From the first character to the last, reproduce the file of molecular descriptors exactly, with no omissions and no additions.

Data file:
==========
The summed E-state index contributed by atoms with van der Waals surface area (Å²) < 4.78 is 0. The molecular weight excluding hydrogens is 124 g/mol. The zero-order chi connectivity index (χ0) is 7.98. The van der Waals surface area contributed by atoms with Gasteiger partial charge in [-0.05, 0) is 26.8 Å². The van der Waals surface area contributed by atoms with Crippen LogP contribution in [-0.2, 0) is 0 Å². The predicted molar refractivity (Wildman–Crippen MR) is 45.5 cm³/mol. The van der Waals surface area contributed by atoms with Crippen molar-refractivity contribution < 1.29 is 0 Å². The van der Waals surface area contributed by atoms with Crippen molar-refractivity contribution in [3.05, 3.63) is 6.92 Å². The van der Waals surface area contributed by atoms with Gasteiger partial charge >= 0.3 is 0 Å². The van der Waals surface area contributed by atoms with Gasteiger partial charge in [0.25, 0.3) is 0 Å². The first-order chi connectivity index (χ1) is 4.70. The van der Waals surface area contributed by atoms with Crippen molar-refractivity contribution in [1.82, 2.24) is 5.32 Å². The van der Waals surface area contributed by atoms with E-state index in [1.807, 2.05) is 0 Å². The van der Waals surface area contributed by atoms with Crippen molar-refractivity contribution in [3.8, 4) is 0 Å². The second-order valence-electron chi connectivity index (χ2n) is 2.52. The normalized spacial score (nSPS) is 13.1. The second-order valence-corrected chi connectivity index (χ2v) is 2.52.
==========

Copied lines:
The summed E-state index contributed by atoms with van der Waals surface area (Å²) < 4.78 is 0. The molecular weight excluding hydrogens is 124 g/mol. The zero-order chi connectivity index (χ0) is 7.98. The van der Waals surface area contributed by atoms with Gasteiger partial charge in [-0.05, 0) is 26.8 Å². The van der Waals surface area contributed by atoms with Crippen LogP contribution in [-0.2, 0) is 0 Å². The predicted molar refractivity (Wildman–Crippen MR) is 45.5 cm³/mol. The van der Waals surface area contributed by atoms with Crippen molar-refractivity contribution < 1.29 is 0 Å². The van der Waals surface area contributed by atoms with Crippen molar-refractivity contribution in [3.05, 3.63) is 6.92 Å². The van der Waals surface area contributed by atoms with Gasteiger partial charge >= 0.3 is 0 Å². The van der Waals surface area contributed by atoms with Gasteiger partial charge in [0.25, 0.3) is 0 Å². The first-order chi connectivity index (χ1) is 4.70. The van der Waals surface area contributed by atoms with Crippen molar-refractivity contribution in [1.82, 2.24) is 5.32 Å². The van der Waals surface area contributed by atoms with E-state index in [1.807, 2.05) is 0 Å². The van der Waals surface area contributed by atoms with Crippen molar-refractivity contribution in [3.8, 4) is 0 Å². The second-order valence-electron chi connectivity index (χ2n) is 2.52. The normalized spacial score (nSPS) is 13.1. The second-order valence-corrected chi connectivity index (χ2v) is 2.52.